The avidin-biotinylated peroxidase complex (ABC) method was used to detect binding of 14 lectins in tissue, cultured cells, and nitrocellulose blots. When applied to frozen sections of canine cerebral cortex and pituitary and evaluated by light microscopy, these lectins produced distinct staining patterns as determined by their individual carbohydrate specificities. Major saccharide residues detected in the endothelium of these cerebral tissues include α- and β-galactose, α-mannose and/or α-glucose, and N-acetylglucosamine. Application to cells cultured from the canine cerebral endothelium gave staining results similar to those of microvessels in tissue. Thus, these characteristics of intact capillaries are retained in cultured cells and define fundamental properties of the blood-brain interface. Visual comparison of these staining patterns to those obtained for electrophoretic blots of solubilized membrane proteins identified multiple glycoprotein receptors and illustrated the vast quantity and variety of surface carbohydrate residues and the complexity of the cerebral endothelial cell glycocalyx. This carbohydrate-rich layer, which extends into the capillary lumen, may be of significant importance to the unique function of the blood-brain barrier.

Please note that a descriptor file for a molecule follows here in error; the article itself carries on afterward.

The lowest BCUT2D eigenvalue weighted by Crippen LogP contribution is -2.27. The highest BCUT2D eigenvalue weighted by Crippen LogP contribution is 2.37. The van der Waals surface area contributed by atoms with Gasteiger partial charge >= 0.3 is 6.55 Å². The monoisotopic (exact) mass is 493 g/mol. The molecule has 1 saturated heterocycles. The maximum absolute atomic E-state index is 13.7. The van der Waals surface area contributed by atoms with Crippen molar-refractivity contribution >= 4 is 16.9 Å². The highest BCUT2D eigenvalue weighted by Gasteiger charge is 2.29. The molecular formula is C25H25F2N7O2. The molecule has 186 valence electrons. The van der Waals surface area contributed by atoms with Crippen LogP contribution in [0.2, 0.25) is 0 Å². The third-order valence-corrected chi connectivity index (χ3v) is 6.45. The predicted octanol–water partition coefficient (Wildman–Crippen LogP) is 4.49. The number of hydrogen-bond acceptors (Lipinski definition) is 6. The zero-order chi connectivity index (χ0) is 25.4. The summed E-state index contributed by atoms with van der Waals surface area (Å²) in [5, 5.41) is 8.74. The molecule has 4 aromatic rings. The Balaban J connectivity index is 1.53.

Bibliographical noteFunding Information:
The authors wish to acknowledge the expert editorial assistance of Carolyn Clark and the financial assistance of the Minnesota affiliate of the American Diabetes Association. Timothy G. Myers was a participant in the Undergraduate Research Opportunities Program through the Department of Chemistry at the University of Minnesota, Duluth.
Copyright 2014 Elsevier B.V., All rights reserved.
- Blood-brain barrier
- Cerebral endothelium
- Cultured cell
- Protein blot